Saturday, February 11, 2017

The Death Of Digital Books?

The numbers don’t lie.  Fewer e-books were purchased in 2016 than in 2015, representing a three-year downward trend.  This is great news for the book publishing industry.

In 2013, some 242 million e-books were sold, according to Nielsen Book. Last year, 177 million e-books were sold, which, for the first time in four years, saw the number of hardcover books exceed e-book unit sales (with 188 million).

E-books, by unit, account for 23% of all books sold, a huge chunk of a growing market, but not quite the expected domination that digital was to have over print.

The area e-books are weakest is juvenile non-fiction, where only 1 in 100 books sold are e-books.  That’s good.  The longer and earlier we can get kids hooked on print, the better.  One in 10 juvenile fiction and just 12% of adult non-fiction books sold are e-books.  However, the battleground for supremacy remains in adult fiction.  Print leads narrowly, 51% to 49%.

So why is the e-book in danger?  Rumors, guesses, surveys, predictions, and research reveal any number of answers.  Here’s what I believe:

·         People prefer print and feel it is substantial vs. digital.
·         People buy physical books as gifts more often than digital.
·         Screen strain on the eyes leads people to escape to print.
·         Though e-books are still dirt cheap, they have gone up in price, and thus the digital discount is narrowing to the point people will buy print.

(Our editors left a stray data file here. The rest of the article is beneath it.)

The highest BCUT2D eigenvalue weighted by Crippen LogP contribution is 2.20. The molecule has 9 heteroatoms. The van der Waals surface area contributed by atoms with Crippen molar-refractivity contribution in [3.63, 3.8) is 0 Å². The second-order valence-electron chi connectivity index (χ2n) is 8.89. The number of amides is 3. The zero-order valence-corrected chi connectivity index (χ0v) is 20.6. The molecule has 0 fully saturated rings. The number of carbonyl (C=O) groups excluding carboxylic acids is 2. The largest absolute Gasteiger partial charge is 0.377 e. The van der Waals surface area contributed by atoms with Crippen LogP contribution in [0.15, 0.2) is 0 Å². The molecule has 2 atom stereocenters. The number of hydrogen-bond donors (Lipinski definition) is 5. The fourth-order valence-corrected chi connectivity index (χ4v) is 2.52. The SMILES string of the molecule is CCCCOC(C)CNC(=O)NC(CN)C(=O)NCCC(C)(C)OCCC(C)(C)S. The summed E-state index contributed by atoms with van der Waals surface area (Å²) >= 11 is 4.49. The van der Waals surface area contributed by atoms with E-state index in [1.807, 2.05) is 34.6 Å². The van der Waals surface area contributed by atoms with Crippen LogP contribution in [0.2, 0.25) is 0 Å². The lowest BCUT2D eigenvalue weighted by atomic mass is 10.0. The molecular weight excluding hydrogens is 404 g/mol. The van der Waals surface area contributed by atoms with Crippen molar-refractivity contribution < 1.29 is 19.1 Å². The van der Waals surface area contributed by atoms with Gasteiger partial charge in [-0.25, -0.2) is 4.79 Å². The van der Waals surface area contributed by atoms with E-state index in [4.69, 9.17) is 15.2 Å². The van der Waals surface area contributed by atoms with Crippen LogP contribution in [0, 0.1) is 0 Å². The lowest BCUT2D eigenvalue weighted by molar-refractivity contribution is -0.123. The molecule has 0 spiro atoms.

·         More indie bookstores are opening and people are returning to bookstores.
·         Those who read digital books get distracted more easily – they are a click away from getting out of reading a book and thus take longer to read their books. And then they read fewer books as a result.
·         Competing online content that’s free keeps people from buying e-books.
·         Free e-books are the rage for marketers but they are leading to people either not buying the e-book or it inspires some to buy the print version.
·         Libraries promote printed books and still inspire people to read print.

Whatever the reason, I don’t care.  When print books rise-and digital falls – everyone wins – book publishers, authors, bookstores, printers, readers, and society.  The paperless world may await us, but don’t tell that to book lovers.  They’ve made a choice, and more and more are choosing printed books.


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Brian Feinblum’s views, opinions, and ideas expressed in this blog are his alone and not that of his employer. You can follow him on Twitter @theprexpert and email him at He feels more important when discussed in the third-person. This is copyrighted by BookMarketingBuzzBlog 2017©. Born and raised in Brooklyn, now resides in Westchester. Named one of the best book marketing blogs by Book Baby 

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